Don't work too hard on figuring it out yet; it's a bug in this version of the forum software.  As possible bugs go, however, it's relatively benign compared to other types of bugs that could exist.  It's been fixed in a later RC (release candidate) version, which we will be switching to when it's declared a stable Final Release version by the developers.

ooo:-O
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Offline mefree

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Re: Is the Church of Scientology a Hate Group?
« Reply #5 on: January 14, 2011, 19:50 »
A Rick Ross reference:
The seven-state hate model: The psychopathology of hate groups
FBI Law Enforcement Bulletin/March 1, 2003
By John R. Schafer, MA and Joe Navarro, MA

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The Hate Model

The manifestations of hate are legion, but the hate process itself remains elusive. Limited research in this field precluded the development of a comprehensive hate model. Understanding hate groups is essential for the development and implementation of successful intervention strategies, which depend on an understanding of the hate process. The proposed hate model consists of seven stages, including how hate groups define themselves, how hate groups target their victims and taunt them with verbal insults and offensive gestures, and how hate groups attack their victims with or without weapons.1
Definition of Hate

Hate, a complex subject, divides into two general categories: rational and irrational. Unjust acts inspire rational hate. Hatred of a person based on race, religion, sexual orientation, ethnicity, or national origin constitutes irrational hate.

Both rational and irrational hate mask personal insecurities. Everyone experiences personal insecurities in varying degrees throughout their lives. The more insecure a person feels, the larger the hate mask. Most people concentrate on the important issues in life, such as earning a living, rearing a family, and achieving personal goals. These pursuits give meaning and value to life.2 Nonetheless, irrational hate bleeds through day-to-day activities in the form of racial barbs and ethnic humor. Not all insecure people are haters, but all haters are insecure people.

With respect to rational hate, haters do not focus as much on the wrong done to them or others, but, rather, on their own helplessness, guilt, or inability to effect change. The object of rational hate often is despised or pitied.3 In the same way, irrational hate elevates the hater above the hated.4 Many insecure people feel a sense of self-worth by relegating a person or group of people to a lower status.5

more at http://www.rickross.com/reference/hate_groups/hategroups355.html
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Offline RedShieldwolf

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Re: Is the Church of Scientology a Hate Group?
« Reply #6 on: January 20, 2011, 14:27 »
Not meaning to be contrary, and not meaning in the least to defend any of the groups they've listed as hate groups because I don't know enough about them, but if they're using such a loaded term to define these groups, shouldn't they define the term?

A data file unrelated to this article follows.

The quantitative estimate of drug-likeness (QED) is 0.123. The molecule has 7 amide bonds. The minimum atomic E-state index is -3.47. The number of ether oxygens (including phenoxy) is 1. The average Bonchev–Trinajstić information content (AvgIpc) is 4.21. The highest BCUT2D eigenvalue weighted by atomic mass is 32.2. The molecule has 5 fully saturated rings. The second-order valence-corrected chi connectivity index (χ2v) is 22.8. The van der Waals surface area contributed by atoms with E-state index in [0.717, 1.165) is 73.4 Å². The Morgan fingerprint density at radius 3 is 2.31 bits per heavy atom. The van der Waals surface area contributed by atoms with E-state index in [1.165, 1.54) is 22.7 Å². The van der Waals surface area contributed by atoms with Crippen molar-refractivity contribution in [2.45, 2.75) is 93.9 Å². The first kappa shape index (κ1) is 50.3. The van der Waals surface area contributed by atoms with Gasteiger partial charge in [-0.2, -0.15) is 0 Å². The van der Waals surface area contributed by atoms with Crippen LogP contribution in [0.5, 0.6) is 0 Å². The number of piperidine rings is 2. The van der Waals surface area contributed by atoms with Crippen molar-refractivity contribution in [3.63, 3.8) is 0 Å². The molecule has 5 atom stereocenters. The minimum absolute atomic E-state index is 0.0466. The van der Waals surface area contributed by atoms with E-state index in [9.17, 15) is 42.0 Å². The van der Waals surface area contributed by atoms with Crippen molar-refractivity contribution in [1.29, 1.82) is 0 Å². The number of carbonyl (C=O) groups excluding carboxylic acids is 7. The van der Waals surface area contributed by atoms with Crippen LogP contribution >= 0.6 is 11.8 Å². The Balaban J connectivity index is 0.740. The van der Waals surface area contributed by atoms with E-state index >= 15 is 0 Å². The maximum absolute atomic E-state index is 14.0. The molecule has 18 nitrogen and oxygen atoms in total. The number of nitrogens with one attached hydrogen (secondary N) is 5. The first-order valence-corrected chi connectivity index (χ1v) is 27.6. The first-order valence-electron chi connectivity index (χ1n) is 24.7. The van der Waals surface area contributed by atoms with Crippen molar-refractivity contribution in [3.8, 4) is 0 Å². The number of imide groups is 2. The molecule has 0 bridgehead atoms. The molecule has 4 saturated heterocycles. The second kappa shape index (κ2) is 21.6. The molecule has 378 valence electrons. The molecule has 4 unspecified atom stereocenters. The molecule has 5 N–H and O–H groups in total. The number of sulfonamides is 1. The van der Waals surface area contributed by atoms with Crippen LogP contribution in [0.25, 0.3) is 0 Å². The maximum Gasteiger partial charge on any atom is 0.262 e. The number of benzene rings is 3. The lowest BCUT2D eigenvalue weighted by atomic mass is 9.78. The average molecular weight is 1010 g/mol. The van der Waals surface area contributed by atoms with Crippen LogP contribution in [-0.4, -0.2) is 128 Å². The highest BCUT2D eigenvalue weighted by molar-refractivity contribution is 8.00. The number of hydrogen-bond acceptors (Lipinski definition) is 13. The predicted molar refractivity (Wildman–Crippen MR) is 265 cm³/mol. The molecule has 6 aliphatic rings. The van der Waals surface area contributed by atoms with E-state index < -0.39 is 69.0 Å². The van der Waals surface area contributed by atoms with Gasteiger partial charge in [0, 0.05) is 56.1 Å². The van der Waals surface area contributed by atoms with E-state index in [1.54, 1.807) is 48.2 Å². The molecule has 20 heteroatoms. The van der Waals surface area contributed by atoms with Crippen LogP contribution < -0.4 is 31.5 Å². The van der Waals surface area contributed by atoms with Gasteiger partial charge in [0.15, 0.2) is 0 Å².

Yes, they probably should.

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I guess this could be considered a definition, of sorts, from the hate map page:
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All hate groups have beliefs or practices that attack or malign an entire class of people, typically for their immutable characteristics.
...
Hate group activities can include criminal acts, marches, rallies, speeches, meetings, leafleting or publishing. Websites appearing to be merely the work of a single individual, rather than the publication of a group, are not included in this list. Listing here does not imply a group advocates or engages in violence or other criminal activity.

I have some problems with this definition.

I do too. Sounds kind of fascist actually. Even certain criminal acts could be labeled as instances of civil disobedience, rather than acts of a hate group.

Don't "hate" me for this, but I'm going to have to cut this part of the discussion short.  :P| Suffice it to say that I agree with all of the points made here about definitions and the SPLC. To me, the Church of Scientology is a corporate cult that practices hateful activity. Even if I were to think of them as a hate group, I would be wary to label them as one.

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Hatred of Psychiatry: Yep!  The president of the American Psychiatric Association, Nada Stotland, M.D., said that psychiatrists have their own "dedicated hate group", referring to CCHR.

YES! THIS! I can give a better argument for making the CCHR a hate group. Perhaps this is a more viable option. (I'll explain in a later post why we should do this.)

Looking forward to hearing your reasons why we should do this.   :yes:)

Cool. I think it will deserve its own thread though.

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Institutional racism: I don't see evidence of this, and it's especially inconsistent with the Relationship with the NOI as above.

I do. Similar to Hubbard's attitudes on homosexuality, LRH clearly defined characteristics of different races and held racist beliefs that were common at the time. Some of this appeared in his works and still appears in his works.

Hubbard did have racist views, unarguably, but does the organization as it is today?  I don't see that it does.  Certain individuals, yes.  (For comparison's sake; the Old Testament of the Bible contains instances of violence, but should we also list all Jewish and Christian groups on the "hate groups" list because they believe in and follow the teachings of the Bible?  How about Muslims and the Koran? These are rhetorical questions, not meant to veer off-topic.)

Alright, the Bible. I'm game. Well, the Old Testament also has explicit sexual content. But, as you are probably aware of, there are Christians with Victorian era views on sexuality that rival Scientology's repressive atmosphere.